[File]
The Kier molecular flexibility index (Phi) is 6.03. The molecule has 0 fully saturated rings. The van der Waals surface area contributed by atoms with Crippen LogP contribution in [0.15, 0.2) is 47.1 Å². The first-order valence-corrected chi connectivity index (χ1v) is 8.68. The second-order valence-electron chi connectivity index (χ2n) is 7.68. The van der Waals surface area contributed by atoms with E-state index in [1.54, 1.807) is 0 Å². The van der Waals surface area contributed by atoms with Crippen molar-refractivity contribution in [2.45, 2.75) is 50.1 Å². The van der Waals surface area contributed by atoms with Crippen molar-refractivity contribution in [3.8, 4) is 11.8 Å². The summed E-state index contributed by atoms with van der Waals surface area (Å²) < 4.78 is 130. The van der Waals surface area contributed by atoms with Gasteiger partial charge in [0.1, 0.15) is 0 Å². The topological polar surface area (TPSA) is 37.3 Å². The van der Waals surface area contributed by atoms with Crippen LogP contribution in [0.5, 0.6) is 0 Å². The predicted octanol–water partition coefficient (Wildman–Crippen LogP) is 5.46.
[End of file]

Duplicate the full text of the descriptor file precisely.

The Kier molecular flexibility index (Phi) is 6.03. The molecule has 0 fully saturated rings. The van der Waals surface area contributed by atoms with Crippen LogP contribution in [0.15, 0.2) is 47.1 Å². The first-order valence-corrected chi connectivity index (χ1v) is 8.68. The second-order valence-electron chi connectivity index (χ2n) is 7.68. The van der Waals surface area contributed by atoms with E-state index in [1.54, 1.807) is 0 Å². The van der Waals surface area contributed by atoms with Crippen molar-refractivity contribution in [2.45, 2.75) is 50.1 Å². The van der Waals surface area contributed by atoms with Crippen molar-refractivity contribution in [3.8, 4) is 11.8 Å². The summed E-state index contributed by atoms with van der Waals surface area (Å²) < 4.78 is 130. The van der Waals surface area contributed by atoms with Gasteiger partial charge in [0.1, 0.15) is 0 Å². The topological polar surface area (TPSA) is 37.3 Å². The van der Waals surface area contributed by atoms with Crippen LogP contribution in [0.5, 0.6) is 0 Å². The predicted octanol–water partition coefficient (Wildman–Crippen LogP) is 5.46.